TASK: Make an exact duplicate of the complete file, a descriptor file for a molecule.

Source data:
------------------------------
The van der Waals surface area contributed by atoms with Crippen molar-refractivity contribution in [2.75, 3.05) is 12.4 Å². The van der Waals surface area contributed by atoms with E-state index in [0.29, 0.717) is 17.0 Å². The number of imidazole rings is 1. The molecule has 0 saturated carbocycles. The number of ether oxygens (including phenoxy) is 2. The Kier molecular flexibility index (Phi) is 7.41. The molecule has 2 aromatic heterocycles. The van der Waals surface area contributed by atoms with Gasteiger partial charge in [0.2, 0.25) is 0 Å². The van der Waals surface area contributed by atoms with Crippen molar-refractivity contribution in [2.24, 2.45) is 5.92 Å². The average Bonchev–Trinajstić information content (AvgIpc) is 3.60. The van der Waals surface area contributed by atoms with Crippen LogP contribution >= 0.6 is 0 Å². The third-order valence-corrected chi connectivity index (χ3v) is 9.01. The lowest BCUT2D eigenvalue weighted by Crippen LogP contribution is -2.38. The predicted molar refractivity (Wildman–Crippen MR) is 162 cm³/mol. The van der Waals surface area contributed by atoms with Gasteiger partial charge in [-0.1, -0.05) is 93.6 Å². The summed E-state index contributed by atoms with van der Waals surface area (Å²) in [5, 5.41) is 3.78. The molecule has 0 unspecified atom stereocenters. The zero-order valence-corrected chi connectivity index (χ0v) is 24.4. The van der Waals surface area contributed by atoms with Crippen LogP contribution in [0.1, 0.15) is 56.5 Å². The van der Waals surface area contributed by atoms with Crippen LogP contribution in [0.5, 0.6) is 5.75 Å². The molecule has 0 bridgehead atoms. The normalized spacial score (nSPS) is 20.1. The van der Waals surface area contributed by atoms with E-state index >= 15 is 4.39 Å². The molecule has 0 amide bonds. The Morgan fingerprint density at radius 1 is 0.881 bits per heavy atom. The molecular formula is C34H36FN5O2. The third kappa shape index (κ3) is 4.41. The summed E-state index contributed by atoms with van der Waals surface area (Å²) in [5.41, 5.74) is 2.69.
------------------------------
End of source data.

The van der Waals surface area contributed by atoms with Crippen molar-refractivity contribution in [2.75, 3.05) is 12.4 Å². The van der Waals surface area contributed by atoms with E-state index in [0.29, 0.717) is 17.0 Å². The number of imidazole rings is 1. The molecule has 0 saturated carbocycles. The number of ether oxygens (including phenoxy) is 2. The Kier molecular flexibility index (Phi) is 7.41. The molecule has 2 aromatic heterocycles. The van der Waals surface area contributed by atoms with Gasteiger partial charge in [0.2, 0.25) is 0 Å². The van der Waals surface area contributed by atoms with Crippen molar-refractivity contribution in [2.24, 2.45) is 5.92 Å². The average Bonchev–Trinajstić information content (AvgIpc) is 3.60. The van der Waals surface area contributed by atoms with Crippen LogP contribution >= 0.6 is 0 Å². The third-order valence-corrected chi connectivity index (χ3v) is 9.01. The lowest BCUT2D eigenvalue weighted by Crippen LogP contribution is -2.38. The predicted molar refractivity (Wildman–Crippen MR) is 162 cm³/mol. The van der Waals surface area contributed by atoms with Gasteiger partial charge in [-0.1, -0.05) is 93.6 Å². The summed E-state index contributed by atoms with van der Waals surface area (Å²) in [5, 5.41) is 3.78. The molecule has 0 unspecified atom stereocenters. The zero-order valence-corrected chi connectivity index (χ0v) is 24.4. The van der Waals surface area contributed by atoms with Crippen LogP contribution in [0.1, 0.15) is 56.5 Å². The van der Waals surface area contributed by atoms with Crippen LogP contribution in [0.5, 0.6) is 5.75 Å². The molecule has 0 bridgehead atoms. The normalized spacial score (nSPS) is 20.1. The van der Waals surface area contributed by atoms with E-state index >= 15 is 4.39 Å². The molecule has 0 amide bonds. The Morgan fingerprint density at radius 1 is 0.881 bits per heavy atom. The molecular formula is C34H36FN5O2. The third kappa shape index (κ3) is 4.41. The summed E-state index contributed by atoms with van der Waals surface area (Å²) in [5.41, 5.74) is 2.69.